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A Practical Companion to Ethics

by Anthony Weston


Checking in at 107 five by eight pages, Practical Companion is the skimpiest introduction to ethics I have seen. Steeped in pragmatism, it delivers an outstanding emphasis on problem solving, problem prevention, and problem selection. It describes methods of finding more and better solutions.


Anthony Weston reframes the famous Heinz dilemma—should you steal from a druggist when you can not afford a life-saving drug—and suggests alternatives: Bartering, seeking charity, getting a loan, volunteering for a clinical trial or shaming the druggist with bad publicity.


Keep moving forward in better ways pragmatists argue. We make mistakes. We can see problems as challenges or curses.


Other suggestions: Keep brain storming better problems and solutions. Continue experimenting, even blundering. Avoid false dichotomies. (Buying a plane ticket, for example, is not merely a matter of buying from an airline or travel agent. Online sellers and courier services are plausible alternatives.)


Learn from important events whether results were beneficial or harmful. Preventing a problem is sometimes the best way to solve a problem. For example, making life a thrilling adventure prevents drug addiction problems. Avoid a life of merely reacting to problems. Choose a better class of problems, including problems that prevent problems.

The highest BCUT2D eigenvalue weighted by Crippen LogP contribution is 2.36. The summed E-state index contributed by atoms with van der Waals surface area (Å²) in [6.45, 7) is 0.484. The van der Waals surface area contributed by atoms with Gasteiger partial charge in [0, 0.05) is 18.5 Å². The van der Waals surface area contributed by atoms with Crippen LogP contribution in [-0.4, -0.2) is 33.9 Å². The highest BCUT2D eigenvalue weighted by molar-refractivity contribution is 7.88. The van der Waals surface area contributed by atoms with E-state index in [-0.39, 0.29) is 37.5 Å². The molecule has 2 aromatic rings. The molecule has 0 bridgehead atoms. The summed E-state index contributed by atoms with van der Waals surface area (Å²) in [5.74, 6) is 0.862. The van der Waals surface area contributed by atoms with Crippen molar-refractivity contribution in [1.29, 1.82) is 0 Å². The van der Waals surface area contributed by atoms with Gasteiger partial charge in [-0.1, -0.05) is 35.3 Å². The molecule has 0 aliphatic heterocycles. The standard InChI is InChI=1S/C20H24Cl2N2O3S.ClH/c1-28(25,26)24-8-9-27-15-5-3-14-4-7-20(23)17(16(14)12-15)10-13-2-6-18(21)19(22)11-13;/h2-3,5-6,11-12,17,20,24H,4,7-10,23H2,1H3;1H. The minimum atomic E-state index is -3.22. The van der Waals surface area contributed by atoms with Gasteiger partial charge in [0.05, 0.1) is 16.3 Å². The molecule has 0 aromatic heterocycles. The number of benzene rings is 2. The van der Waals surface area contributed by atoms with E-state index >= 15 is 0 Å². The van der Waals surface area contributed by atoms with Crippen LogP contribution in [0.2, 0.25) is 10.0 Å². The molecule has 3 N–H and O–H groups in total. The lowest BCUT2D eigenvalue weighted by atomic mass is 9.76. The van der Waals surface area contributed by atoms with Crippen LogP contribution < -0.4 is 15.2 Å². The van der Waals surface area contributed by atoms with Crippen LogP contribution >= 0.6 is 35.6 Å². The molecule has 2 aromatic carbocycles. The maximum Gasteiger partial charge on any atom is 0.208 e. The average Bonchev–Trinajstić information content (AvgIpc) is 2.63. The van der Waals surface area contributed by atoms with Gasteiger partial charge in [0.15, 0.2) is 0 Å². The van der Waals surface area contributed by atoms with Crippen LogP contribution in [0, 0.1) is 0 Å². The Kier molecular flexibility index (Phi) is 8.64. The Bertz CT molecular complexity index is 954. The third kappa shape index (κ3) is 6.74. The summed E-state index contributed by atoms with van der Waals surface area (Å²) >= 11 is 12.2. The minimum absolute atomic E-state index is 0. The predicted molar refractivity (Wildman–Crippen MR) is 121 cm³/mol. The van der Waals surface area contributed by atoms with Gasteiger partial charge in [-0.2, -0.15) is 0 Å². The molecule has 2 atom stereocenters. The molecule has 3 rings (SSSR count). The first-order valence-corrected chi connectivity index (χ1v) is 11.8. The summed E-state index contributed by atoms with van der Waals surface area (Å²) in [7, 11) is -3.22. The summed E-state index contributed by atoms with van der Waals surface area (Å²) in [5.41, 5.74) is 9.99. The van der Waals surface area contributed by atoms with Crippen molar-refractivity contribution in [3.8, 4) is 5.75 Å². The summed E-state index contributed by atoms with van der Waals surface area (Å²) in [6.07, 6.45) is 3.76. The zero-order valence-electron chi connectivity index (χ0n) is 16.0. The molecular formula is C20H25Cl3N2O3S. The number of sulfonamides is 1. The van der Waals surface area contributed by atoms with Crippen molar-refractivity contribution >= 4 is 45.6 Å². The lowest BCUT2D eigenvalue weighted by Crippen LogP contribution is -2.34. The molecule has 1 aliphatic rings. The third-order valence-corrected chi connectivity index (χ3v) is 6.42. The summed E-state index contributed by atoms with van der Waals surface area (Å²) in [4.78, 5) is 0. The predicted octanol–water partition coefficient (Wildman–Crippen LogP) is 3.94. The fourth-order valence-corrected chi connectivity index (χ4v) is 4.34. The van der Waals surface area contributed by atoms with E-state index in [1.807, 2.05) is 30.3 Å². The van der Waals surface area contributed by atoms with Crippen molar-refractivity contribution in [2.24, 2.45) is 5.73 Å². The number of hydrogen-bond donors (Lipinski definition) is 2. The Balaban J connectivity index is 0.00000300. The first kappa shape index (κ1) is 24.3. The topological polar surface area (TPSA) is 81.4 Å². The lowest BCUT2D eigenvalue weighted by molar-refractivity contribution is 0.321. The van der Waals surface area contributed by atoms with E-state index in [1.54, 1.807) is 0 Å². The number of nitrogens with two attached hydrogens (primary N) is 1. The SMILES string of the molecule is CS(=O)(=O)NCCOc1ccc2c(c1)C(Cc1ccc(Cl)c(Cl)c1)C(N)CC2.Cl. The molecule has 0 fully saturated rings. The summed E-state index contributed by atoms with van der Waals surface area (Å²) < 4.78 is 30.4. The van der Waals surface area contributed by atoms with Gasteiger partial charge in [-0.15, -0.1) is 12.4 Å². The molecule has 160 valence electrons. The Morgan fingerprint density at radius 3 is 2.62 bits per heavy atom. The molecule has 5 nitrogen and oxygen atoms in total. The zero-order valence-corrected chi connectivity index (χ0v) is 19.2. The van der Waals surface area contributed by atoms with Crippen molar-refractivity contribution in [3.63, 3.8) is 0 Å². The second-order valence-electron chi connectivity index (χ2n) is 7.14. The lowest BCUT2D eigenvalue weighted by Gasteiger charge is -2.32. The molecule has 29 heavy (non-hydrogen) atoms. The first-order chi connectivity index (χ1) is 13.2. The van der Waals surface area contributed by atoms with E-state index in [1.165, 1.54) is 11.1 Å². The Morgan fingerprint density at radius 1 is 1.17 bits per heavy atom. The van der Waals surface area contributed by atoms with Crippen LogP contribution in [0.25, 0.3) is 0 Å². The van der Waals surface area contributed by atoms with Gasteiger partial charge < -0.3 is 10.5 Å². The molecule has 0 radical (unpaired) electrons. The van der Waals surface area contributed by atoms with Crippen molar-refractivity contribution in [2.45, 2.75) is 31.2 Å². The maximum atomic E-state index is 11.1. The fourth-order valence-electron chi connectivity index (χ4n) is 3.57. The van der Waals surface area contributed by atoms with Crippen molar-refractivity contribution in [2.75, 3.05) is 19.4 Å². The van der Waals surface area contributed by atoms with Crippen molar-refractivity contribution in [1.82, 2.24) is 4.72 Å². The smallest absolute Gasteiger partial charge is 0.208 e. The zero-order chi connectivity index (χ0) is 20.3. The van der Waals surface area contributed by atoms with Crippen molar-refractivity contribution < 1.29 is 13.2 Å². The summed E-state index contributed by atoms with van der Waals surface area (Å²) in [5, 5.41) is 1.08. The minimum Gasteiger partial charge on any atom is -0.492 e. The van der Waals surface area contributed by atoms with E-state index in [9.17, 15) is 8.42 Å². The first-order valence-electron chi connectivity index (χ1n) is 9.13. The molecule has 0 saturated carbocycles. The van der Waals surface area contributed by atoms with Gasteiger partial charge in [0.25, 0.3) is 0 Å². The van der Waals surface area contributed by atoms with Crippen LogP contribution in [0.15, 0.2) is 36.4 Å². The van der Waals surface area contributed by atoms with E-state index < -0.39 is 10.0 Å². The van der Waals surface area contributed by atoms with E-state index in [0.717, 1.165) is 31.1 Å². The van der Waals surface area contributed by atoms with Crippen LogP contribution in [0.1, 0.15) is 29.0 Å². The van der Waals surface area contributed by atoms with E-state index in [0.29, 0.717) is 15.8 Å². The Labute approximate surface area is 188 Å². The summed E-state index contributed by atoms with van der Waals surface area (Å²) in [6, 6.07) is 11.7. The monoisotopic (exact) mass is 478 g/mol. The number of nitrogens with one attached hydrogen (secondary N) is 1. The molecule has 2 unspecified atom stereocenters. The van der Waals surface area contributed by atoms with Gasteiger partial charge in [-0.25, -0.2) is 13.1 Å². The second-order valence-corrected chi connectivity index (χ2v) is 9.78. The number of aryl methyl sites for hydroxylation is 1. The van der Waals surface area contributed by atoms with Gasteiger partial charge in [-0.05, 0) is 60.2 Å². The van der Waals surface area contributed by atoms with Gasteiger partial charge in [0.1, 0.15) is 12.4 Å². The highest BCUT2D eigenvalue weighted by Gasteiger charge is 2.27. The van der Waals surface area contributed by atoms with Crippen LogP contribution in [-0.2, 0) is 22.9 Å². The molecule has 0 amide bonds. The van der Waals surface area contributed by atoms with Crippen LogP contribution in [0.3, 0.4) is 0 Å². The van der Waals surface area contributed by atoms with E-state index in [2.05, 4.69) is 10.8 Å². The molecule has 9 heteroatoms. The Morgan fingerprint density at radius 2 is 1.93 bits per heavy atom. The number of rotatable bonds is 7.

Do not treat others merely as objects, Weston reminds us. Sympathize. Inspire compassion. Avoid seeing others as merely the quickest label we can attach. Relate to others as individuals. Avoid confusing important everyday truths with trivial truths. Love and pain, thrills and caring all matter.


Weston recommends tolerating uncertainty, especially when alternatives are hasty conclusions. Beliefs often set like concrete. Take wild, active steps to improve events, no matter how uncomfortable it initially feels. Know when to whole-heartedly commit and when to look elsewhere. Avoiding polarization is big in the Weston scheme--too big. We should not compromise when the costs of compromises outweigh the benefits.


The strength of Practical Companion is not epistemic (sloppy arguments abound). Weston finds the Golden Rule commendable. But there is something wrong with the Golden Rule. Others may not benefit from being treated the same way you would treat yourself. And others often do not deserve similar treatment. Weston’s work is better than much recent pragmatism. Try reading a journal of pragmatism: frigging atrocious. Pragmatism too often becomes a yogi philosophy. Intended for ethics teachers, this work is better suited for an introductory audience. Children might find Weston's ideas helpful, better than didactic juvenile fiction.

1997 (H)

book review article by J.T. Fournier, last updated July 21, 2009


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